I’ve dragged four sons through middle school. Four very different sons! In hindsight, there are a few things I wish I had known prior to middle school. One, I wish I had read The Wonder of Boys as well as The Minds of Boys. I’m not on board with everything author Michael Guerian says, but you will not find a better, scientifically sound explanation of how boys’ minds work and how boys function in general. As a mom, and a girl, finding these two books prior to middle school would have saved my family many struggles.
The reality is, boys are different than girls. If you, mom, are the main homeschooling parent, the older your son gets, the harder he can be to decipher. The shift in his demeanor and behavior shouldn’t be taken by you as a :::weep::: “He doesn’t need me anymore!” signal. Instead, it’s a signal that it’s time for you to start adjusting how you deal with your son.
Here are three tips that I’ve found hold true no matter what type of boy you have – rough/tumble, serious/cautious, extroverted/exuberant, shy/studious or any strange combination of all of those traits and more.
- Yes, he was serious when he did that. There is something about middle school boys that makes their moms insane. You survived the toddler years, the crazy 5-7 years and things may have come predictable. And then your son turns 11-ish. (Disclaimer – all boys are different your child my hit pre-puberty earlier or later than described. As far as I can tell the symptoms are about the same.) Just when you think your son is capable of keeping track of his stuff, making sane decisions and/or focusing on his schoolwork, he bumps into pre-puberty or puberty. Signs? You’ll notice he has lost that sweet, little boy smell. He reeks. You’ll find him bursting into tears – even your son the non-cryer. You’ll find yourself saying things like “I didn’t think I HAD to tell you the ceiling fan cannot support your weight!” All this and more. Believe it or not, your son is NOT trying to torment you. He really did think hanging from the ceiling fan would give him the feeling of flying! Judgement for the next couple of years is out the window. Predictable moods are out the window. The good news? Now you know.
- Your son is not doomed to a life of “You want fries with that?” Odds are he’s growing at a pace that makes you want to invest in disposable clothing. Remember how you felt when you were 7-8 months pregnant? Growing (a new person or an adult body) is hard work and something has to give. More often than not a body spends its resources on the growing, taking from the memory as it grows. Toss in huge, unpredictable hormone surges and you have a recipe for homeschool mom tears. It’s temporary. Your formerly bright child will return. In the meantime, take advantage of his good days and muddle through the days where math is a brand new subject.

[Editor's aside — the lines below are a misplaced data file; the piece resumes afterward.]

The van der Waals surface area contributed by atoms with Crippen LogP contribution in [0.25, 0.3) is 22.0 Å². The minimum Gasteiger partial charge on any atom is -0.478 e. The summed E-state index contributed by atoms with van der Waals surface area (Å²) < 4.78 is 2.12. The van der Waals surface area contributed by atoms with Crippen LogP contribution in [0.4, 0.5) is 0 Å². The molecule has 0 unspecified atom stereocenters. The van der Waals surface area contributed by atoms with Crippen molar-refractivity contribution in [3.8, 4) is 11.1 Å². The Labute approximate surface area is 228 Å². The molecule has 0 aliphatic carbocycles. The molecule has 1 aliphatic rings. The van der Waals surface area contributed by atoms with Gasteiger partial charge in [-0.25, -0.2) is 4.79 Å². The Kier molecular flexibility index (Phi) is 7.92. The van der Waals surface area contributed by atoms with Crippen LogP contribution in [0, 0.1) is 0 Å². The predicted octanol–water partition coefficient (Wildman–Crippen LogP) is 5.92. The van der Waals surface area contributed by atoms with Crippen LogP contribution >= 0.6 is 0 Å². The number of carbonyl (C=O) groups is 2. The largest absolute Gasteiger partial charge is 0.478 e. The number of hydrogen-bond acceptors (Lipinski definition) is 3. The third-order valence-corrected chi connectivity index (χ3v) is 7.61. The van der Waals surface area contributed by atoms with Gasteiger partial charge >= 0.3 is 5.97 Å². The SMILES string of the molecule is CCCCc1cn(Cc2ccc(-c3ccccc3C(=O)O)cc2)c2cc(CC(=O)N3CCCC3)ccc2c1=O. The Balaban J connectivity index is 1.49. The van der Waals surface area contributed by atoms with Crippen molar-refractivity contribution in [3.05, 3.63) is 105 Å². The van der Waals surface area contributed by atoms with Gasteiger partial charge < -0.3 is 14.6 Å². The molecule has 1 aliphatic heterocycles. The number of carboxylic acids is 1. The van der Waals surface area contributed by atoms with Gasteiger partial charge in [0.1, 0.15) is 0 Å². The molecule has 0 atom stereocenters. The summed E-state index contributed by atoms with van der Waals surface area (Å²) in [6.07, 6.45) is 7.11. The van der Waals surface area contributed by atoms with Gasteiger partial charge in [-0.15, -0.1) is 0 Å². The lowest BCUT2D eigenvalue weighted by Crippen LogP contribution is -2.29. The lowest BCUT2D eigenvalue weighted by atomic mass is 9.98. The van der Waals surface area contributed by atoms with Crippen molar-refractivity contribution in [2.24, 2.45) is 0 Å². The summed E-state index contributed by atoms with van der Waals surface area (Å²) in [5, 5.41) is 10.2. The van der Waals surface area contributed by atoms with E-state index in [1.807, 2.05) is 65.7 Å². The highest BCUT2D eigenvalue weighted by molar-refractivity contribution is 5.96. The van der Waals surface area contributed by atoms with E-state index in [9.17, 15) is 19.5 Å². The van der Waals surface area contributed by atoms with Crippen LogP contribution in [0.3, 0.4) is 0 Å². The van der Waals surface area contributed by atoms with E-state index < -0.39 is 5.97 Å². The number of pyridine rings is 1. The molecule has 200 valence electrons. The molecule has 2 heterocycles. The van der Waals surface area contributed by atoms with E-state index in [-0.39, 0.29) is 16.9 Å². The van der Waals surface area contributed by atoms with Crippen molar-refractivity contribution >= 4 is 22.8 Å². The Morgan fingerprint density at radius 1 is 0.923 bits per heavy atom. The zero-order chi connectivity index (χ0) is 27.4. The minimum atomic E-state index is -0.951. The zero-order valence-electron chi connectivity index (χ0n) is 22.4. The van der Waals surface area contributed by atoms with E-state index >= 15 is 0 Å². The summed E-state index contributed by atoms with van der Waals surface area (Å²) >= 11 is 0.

- Build strenuous activity into every single day. I’m not talking about a leisurely game of homeschool dodge sock – this is a real thing. I’m talking about putting your child to work. Get him involved in a sport if he has an interest. If sports aren’t his thing, come up with a plan. Have him develop plans for and build a tree house – HIM, not you. He does all the work. Get him into long distance running or cycling. Middle school boys need, above and beyond everything else, to MOVE. Your middle school son should be physically exhausted by the time he goes to bed each night. His mood will improve, as will his ability to focus the more he is expending energy.
Talk to your husband, brother, or father about what life was like when they were 11,12 or 13. Odds are they will remember games they played, inventions they imagined and feeling awkward (too big, too small, too something). They won’t tell you about what they were learning in school or how they made their mother’s hair turn gray. Take a cue from their stories and try to build your homeschool around your son that suits his age. There is plenty of time and brain power in your future to cover the academics you might feel like you’re missing out on now.